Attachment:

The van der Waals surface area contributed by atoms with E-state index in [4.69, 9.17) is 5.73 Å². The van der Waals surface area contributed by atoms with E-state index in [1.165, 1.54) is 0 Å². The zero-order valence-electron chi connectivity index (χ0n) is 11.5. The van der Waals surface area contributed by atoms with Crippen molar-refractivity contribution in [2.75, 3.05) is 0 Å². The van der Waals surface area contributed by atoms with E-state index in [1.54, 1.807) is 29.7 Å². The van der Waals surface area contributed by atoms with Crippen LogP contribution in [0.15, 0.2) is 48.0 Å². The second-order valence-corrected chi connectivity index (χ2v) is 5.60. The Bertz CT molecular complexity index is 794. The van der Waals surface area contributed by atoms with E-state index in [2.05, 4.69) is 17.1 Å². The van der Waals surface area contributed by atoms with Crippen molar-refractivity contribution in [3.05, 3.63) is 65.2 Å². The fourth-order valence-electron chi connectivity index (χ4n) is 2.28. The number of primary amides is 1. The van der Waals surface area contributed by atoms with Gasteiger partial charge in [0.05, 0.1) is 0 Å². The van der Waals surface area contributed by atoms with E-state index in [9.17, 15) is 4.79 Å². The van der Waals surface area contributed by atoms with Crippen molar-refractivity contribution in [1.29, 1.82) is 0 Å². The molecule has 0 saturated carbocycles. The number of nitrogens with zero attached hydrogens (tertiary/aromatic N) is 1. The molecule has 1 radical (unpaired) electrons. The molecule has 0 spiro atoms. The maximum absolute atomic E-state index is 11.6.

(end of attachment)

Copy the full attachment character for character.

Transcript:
The van der Waals surface area contributed by atoms with E-state index in [4.69, 9.17) is 5.73 Å². The van der Waals surface area contributed by atoms with E-state index in [1.165, 1.54) is 0 Å². The zero-order valence-electron chi connectivity index (χ0n) is 11.5. The van der Waals surface area contributed by atoms with Crippen molar-refractivity contribution in [2.75, 3.05) is 0 Å². The van der Waals surface area contributed by atoms with E-state index in [1.54, 1.807) is 29.7 Å². The van der Waals surface area contributed by atoms with Crippen LogP contribution in [0.15, 0.2) is 48.0 Å². The second-order valence-corrected chi connectivity index (χ2v) is 5.60. The Bertz CT molecular complexity index is 794. The van der Waals surface area contributed by atoms with E-state index in [2.05, 4.69) is 17.1 Å². The van der Waals surface area contributed by atoms with Crippen molar-refractivity contribution in [3.05, 3.63) is 65.2 Å². The fourth-order valence-electron chi connectivity index (χ4n) is 2.28. The number of primary amides is 1. The van der Waals surface area contributed by atoms with Gasteiger partial charge in [0.05, 0.1) is 0 Å². The van der Waals surface area contributed by atoms with E-state index in [9.17, 15) is 4.79 Å². The van der Waals surface area contributed by atoms with Crippen molar-refractivity contribution in [1.29, 1.82) is 0 Å². The molecule has 0 saturated carbocycles. The number of nitrogens with zero attached hydrogens (tertiary/aromatic N) is 1. The molecule has 1 radical (unpaired) electrons. The molecule has 0 spiro atoms. The maximum absolute atomic E-state index is 11.6.